The party bringing the lawsuit (the creditor) is known as the plaintiff. The one being sued is known as the defendant. The process is started by the filing of a complaint and the issuance of a summons by the court.
The summons is a simple form which states that the defendant has been sued by the plaintiff and has the opportunity to appear and file an answer should he wish to file some form of a defense. If the defendant fails to appear or answer the complaint, it advises the defendant that a default judgment will be rendered against him for the amount stated in the complaint together with costs and interest assessed from the date pleaded. If the defendant is a corporation, service is upon any officer of the corporation. If an individual, he personally must be served. However, if personal service cannot be effectuated, “substitute service” may be possible against individuals and corporations.
ANSWERS & COUNTERCLAIMS
The defendant can retain an attorney who will file an answer to the complaint in which he states his side of the story. Usually a “general denial” is filed which merely states that the defendant is denying all, forcing the plaintiff to prove all allegations set forth in the complaint. Additionally, a defendant can file a cross-complaint or counterclaim. This is a separate suit that the defendant files against the plaintiff, and it usually asks for affirmative relief alleging that the creditor owes the debtor more money than the debtor owes the creditor. If this situation arises, the creditor must now file an answer to avoid the debtor/defendant from obtaining a judgment in his favor. Because of the additional work involved and the additional exposure that counsel must now protect the creditor from, creditors must be prepared to incur additional expenses with a separate fee arrangement. It is important to note that these situations are rare. An Answer by the defendant if unresolved may necessitate the need for a witness from the creditor to appear and testify. But many times, answers are without merit and are usually resolved without the necessity of trial.
The debtor’s attorney can make a demand for a “Bill of Particulars” which must be responded to by the creditor usually within ten (days). The Bill asks such questions as: What were the arrangements and terms of the sale? Was the agreement in writing or oral? What goods were involved? Was the delivery timely? Were any credits ever extended? Likewise, the creditor has weapons available to him. Counsel can file on the creditor’s behalf a document demanding the debtor/defendant to admit or deny facts alleged. If such facts are admitted, those factual issued are deemed resolved. If enough of the facts are admitted, the creditor/plaintiff may be able to move for a Summary Judgment without the necessity of the case going to trial. Note, however, that the courts are very reluctant to grant such motions unless it is clear that the debtor/defendant is merely putting forward a sham or attempting to delay the ultimate judgment. Most courts adhere to the American tradition of “allowing a party to have his day in court.”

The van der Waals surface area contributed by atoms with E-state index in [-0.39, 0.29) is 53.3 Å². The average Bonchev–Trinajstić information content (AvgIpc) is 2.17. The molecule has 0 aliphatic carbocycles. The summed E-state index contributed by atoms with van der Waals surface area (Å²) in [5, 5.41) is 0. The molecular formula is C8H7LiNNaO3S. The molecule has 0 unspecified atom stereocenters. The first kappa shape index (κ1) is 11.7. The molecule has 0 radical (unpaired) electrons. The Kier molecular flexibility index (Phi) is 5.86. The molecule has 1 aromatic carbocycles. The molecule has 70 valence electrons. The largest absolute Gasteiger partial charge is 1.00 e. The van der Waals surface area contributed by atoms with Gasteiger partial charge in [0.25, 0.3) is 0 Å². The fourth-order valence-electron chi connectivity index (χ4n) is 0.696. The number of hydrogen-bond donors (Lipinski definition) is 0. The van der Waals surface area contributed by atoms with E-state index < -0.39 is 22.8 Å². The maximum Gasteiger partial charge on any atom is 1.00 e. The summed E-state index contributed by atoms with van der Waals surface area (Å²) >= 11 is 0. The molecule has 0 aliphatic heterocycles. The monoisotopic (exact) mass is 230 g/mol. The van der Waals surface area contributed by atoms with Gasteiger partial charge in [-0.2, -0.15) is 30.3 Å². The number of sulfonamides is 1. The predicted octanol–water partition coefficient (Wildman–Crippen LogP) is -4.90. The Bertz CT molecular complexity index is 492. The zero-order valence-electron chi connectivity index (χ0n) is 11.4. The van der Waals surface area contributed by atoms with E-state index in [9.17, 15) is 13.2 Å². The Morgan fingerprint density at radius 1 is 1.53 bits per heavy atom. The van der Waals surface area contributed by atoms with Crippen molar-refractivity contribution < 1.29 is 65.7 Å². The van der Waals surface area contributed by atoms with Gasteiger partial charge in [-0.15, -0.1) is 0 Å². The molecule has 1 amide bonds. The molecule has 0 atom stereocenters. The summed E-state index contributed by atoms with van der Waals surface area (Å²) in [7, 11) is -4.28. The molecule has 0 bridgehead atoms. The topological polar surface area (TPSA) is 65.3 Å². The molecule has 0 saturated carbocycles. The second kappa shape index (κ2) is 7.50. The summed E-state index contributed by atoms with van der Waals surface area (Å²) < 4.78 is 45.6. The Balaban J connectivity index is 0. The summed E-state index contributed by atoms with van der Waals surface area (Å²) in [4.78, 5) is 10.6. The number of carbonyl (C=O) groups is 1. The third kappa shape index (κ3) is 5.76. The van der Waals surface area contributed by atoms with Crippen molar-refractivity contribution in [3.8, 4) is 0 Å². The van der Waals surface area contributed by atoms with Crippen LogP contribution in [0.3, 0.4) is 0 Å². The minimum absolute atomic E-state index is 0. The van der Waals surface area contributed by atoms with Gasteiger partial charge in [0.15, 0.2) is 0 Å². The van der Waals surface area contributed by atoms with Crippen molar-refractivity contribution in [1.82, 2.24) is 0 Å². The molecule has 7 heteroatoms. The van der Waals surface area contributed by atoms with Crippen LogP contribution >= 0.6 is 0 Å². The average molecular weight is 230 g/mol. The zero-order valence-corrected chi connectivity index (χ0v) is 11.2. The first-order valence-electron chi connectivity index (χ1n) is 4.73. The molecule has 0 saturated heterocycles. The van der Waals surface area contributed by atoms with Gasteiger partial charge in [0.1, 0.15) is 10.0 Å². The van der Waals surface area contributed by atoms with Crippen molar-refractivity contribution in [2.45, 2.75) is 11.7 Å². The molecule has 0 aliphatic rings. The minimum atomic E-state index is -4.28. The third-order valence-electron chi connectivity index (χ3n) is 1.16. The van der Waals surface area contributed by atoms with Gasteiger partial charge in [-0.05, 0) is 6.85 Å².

Note that a vast majority of cases are settled on the courthouse steps on the day of trial. Those that are not move onto a preliminary hearing in which the Judge may, at his discretion, order mediation or arbitration in an attempt to have the parties resolve their differences and reach a settlement to avoid trial. However, if such is not the case, the matter is set for trial. At trial, counsel for the creditor/plaintiff may require the necessity of witnesses being present. You as the creditor/plaintiff must show: (1) that you received an order, (2) that there was a price for the order stated and agreed upon, (3) that you delivered the order, (4) that you made demand for payment, (5) that you have not been paid. If the above elements cannot be proved, the debtor/defendant may ask the court to dismiss your case and issue a judgment in his favor. All throughout the trial process, attempts to settle the case may continue. If a settlement is agreed to by the parties, the action is finalized and releases the debtor from any more than the agreed upon amount. If a judgment is rendered, the losing party always has the right to appeal to a higher court. From a practical standpoint, cases are rarely appealed due to the additional expenses involved.
What is important to remember is that in the majority of commercial collection cases, the debtor/defendant neither obtains an attorney nor files an answer. In that case, after the expiration of the time allowed for the defendant to file an answer, the attorney requests the court to enter a “Default Judgment” on your behalf. An additional affidavit usually must be filed with the Court swearing that the among sued for is justly due and owing, substantiated by attached documentation as discussed earlier.
A judgment is a court decree stating the amount due from the losing party owed to the winning party and becomes part of the permanent court records. Many times it is advantageous to record the in any county where the defendant may have property. This is called an Abstract of Judgment and creates a lien on any of the judgment debtor’s property in that county for a specified number of years.